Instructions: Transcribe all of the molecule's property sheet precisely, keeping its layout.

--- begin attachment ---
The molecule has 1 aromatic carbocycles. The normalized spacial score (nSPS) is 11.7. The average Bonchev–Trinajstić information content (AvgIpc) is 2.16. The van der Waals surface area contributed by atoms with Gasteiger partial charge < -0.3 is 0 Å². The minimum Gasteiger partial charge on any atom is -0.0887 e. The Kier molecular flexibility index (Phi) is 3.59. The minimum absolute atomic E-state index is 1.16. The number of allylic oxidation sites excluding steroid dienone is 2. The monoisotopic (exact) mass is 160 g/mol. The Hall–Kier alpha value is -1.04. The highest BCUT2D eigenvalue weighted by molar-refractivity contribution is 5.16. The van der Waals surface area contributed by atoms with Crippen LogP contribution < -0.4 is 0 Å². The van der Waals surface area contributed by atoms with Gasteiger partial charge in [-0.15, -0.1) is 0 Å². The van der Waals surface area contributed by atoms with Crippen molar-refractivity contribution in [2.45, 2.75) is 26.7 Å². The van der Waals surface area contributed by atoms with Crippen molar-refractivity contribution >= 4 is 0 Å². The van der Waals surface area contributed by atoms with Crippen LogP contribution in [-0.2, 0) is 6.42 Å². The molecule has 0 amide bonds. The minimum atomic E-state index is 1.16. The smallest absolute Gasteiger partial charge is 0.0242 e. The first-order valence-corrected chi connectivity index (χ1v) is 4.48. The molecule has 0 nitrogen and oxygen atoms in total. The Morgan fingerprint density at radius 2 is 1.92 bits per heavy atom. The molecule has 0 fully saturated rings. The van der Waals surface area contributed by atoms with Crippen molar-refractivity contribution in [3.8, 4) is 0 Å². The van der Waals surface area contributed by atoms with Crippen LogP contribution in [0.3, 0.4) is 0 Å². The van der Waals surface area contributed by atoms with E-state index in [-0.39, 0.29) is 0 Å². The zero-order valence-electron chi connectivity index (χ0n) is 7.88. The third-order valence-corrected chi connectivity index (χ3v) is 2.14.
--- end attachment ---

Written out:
The molecule has 1 aromatic carbocycles. The normalized spacial score (nSPS) is 11.7. The average Bonchev–Trinajstić information content (AvgIpc) is 2.16. The van der Waals surface area contributed by atoms with Gasteiger partial charge < -0.3 is 0 Å². The minimum Gasteiger partial charge on any atom is -0.0887 e. The Kier molecular flexibility index (Phi) is 3.59. The minimum absolute atomic E-state index is 1.16. The number of allylic oxidation sites excluding steroid dienone is 2. The monoisotopic (exact) mass is 160 g/mol. The Hall–Kier alpha value is -1.04. The highest BCUT2D eigenvalue weighted by molar-refractivity contribution is 5.16. The van der Waals surface area contributed by atoms with Crippen LogP contribution < -0.4 is 0 Å². The van der Waals surface area contributed by atoms with Gasteiger partial charge in [-0.15, -0.1) is 0 Å². The van der Waals surface area contributed by atoms with Crippen molar-refractivity contribution in [2.45, 2.75) is 26.7 Å². The van der Waals surface area contributed by atoms with Crippen molar-refractivity contribution >= 4 is 0 Å². The van der Waals surface area contributed by atoms with Crippen LogP contribution in [-0.2, 0) is 6.42 Å². The molecule has 0 amide bonds. The minimum atomic E-state index is 1.16. The smallest absolute Gasteiger partial charge is 0.0242 e. The first-order valence-corrected chi connectivity index (χ1v) is 4.48. The molecule has 0 nitrogen and oxygen atoms in total. The Morgan fingerprint density at radius 2 is 1.92 bits per heavy atom. The molecule has 0 fully saturated rings. The van der Waals surface area contributed by atoms with Crippen molar-refractivity contribution in [3.8, 4) is 0 Å². The van der Waals surface area contributed by atoms with Crippen LogP contribution in [0.3, 0.4) is 0 Å². The van der Waals surface area contributed by atoms with E-state index in [-0.39, 0.29) is 0 Å². The zero-order valence-electron chi connectivity index (χ0n) is 7.88. The third-order valence-corrected chi connectivity index (χ3v) is 2.14.